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Brain damage and the moral significance of consciousness.

Abstract:

Neuroimaging studies of brain-damaged patients diagnosed as in the vegetative state suggest that the patients might be conscious. This might seem to raise no new ethical questions given that in related disputes both sides agree that evidence for consciousness gives strong reason to preserve life. We question this assumption. We clarify the widely held but obscure principle that consciousness is morally significant. It is hard to apply this principle to difficult cases given that philosophers ...

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Publication status:
Published
Peer review status:
Peer reviewed
Version:
Publisher's version

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Publisher copy:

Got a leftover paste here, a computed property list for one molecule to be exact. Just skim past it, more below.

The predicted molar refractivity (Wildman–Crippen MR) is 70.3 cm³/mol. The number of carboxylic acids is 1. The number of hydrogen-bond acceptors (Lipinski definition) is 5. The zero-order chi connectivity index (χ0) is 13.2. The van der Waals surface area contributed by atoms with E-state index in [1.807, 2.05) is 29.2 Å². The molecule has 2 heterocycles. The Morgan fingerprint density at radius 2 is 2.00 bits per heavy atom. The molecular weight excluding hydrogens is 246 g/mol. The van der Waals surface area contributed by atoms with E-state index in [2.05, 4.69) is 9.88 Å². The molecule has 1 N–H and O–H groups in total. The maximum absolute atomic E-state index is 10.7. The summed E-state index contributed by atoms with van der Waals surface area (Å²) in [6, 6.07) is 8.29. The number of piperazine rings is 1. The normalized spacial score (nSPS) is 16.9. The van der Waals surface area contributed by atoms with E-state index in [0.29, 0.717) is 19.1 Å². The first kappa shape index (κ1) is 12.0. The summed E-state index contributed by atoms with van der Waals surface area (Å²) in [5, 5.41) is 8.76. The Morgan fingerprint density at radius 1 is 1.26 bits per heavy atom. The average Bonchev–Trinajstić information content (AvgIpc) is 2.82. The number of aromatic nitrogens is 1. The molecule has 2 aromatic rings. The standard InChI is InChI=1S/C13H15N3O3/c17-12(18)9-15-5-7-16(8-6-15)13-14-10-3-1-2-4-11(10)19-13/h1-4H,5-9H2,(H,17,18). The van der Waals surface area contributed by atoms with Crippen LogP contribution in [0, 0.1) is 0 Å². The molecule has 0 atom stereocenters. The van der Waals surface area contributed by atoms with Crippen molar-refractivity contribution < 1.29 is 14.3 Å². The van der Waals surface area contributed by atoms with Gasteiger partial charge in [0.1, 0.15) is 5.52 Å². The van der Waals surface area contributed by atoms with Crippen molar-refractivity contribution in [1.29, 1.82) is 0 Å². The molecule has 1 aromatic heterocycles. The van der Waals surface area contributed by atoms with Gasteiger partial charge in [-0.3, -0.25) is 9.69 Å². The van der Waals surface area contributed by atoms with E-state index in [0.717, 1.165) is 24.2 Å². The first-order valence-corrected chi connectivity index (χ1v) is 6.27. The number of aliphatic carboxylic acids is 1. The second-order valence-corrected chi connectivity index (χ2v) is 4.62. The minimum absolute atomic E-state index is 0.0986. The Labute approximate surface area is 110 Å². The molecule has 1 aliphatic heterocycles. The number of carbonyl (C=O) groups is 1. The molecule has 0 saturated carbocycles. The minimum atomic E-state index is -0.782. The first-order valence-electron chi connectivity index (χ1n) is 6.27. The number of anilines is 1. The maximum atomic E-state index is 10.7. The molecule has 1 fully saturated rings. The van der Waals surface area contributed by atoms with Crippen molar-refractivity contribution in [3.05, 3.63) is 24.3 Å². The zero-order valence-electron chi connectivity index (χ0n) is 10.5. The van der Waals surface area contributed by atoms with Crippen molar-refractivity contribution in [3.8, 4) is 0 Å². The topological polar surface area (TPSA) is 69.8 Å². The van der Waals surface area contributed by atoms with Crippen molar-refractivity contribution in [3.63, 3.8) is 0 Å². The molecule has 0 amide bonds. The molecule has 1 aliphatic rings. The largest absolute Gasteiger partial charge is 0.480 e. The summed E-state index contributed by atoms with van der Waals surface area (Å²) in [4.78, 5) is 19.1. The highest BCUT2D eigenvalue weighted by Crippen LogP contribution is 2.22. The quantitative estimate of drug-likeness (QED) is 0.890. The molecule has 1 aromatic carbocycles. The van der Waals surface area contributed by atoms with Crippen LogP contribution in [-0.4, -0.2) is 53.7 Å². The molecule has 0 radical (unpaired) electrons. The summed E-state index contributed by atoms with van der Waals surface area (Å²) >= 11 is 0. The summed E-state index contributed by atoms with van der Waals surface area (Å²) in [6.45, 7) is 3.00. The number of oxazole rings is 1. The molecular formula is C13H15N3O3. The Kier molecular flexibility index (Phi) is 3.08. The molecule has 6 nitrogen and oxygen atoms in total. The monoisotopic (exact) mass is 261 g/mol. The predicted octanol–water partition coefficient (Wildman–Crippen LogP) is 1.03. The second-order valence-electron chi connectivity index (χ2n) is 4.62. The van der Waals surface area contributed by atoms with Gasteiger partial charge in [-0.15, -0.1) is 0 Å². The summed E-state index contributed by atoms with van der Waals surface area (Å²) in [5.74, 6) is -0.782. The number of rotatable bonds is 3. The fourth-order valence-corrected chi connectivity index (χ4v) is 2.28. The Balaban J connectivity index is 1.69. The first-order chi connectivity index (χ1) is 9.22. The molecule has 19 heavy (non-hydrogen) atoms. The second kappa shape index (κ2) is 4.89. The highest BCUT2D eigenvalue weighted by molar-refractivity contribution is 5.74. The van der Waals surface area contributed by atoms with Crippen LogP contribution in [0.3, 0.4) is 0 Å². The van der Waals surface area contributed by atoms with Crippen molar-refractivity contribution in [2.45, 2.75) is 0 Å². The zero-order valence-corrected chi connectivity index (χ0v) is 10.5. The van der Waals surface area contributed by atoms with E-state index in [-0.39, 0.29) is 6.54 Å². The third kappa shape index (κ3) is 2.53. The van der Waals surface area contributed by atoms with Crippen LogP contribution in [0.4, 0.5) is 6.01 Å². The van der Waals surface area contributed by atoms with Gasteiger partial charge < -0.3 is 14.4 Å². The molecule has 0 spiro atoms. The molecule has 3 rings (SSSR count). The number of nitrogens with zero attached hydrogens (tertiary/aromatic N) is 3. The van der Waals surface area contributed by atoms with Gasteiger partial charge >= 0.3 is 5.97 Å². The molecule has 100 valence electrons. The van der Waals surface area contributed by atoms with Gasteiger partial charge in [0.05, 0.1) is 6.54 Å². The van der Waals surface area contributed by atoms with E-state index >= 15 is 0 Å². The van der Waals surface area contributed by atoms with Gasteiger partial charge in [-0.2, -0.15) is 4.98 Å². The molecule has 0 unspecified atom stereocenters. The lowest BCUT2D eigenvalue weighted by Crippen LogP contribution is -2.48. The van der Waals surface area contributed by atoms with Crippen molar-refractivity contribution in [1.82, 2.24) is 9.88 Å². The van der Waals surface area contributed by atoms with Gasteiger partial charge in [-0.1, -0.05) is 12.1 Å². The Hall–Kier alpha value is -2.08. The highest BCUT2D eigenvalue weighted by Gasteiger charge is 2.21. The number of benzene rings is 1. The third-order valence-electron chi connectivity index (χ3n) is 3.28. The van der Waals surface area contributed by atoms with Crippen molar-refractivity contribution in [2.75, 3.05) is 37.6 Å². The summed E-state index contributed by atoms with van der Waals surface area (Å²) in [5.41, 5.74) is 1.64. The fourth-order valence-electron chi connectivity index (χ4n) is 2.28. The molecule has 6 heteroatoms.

10.1093/jmp/jhn038

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Institution:
University of Oxford
Department:
Oxford, HUM, Philosophy, Philosophy NonPostholders
Role:
Author
More by this author
Institution:
University of Oxford
Department:
Oxford, HUM, Philosophy, Philosophy Postholders
Role:
Author
Publisher:
Oxford University Press Publisher's website
Journal:
The Journal of medicine and philosophy Journal website
Volume:
34
Issue:
1
Pages:
6-26
Publication date:
2009-02-05
DOI:
EISSN:
1744-5019
ISSN:
0360-5310
URN:
uuid:5b4ea187-66b6-4e9d-94eb-bd29d686e465
Source identifiers:
191637
Local pid:
pubs:191637

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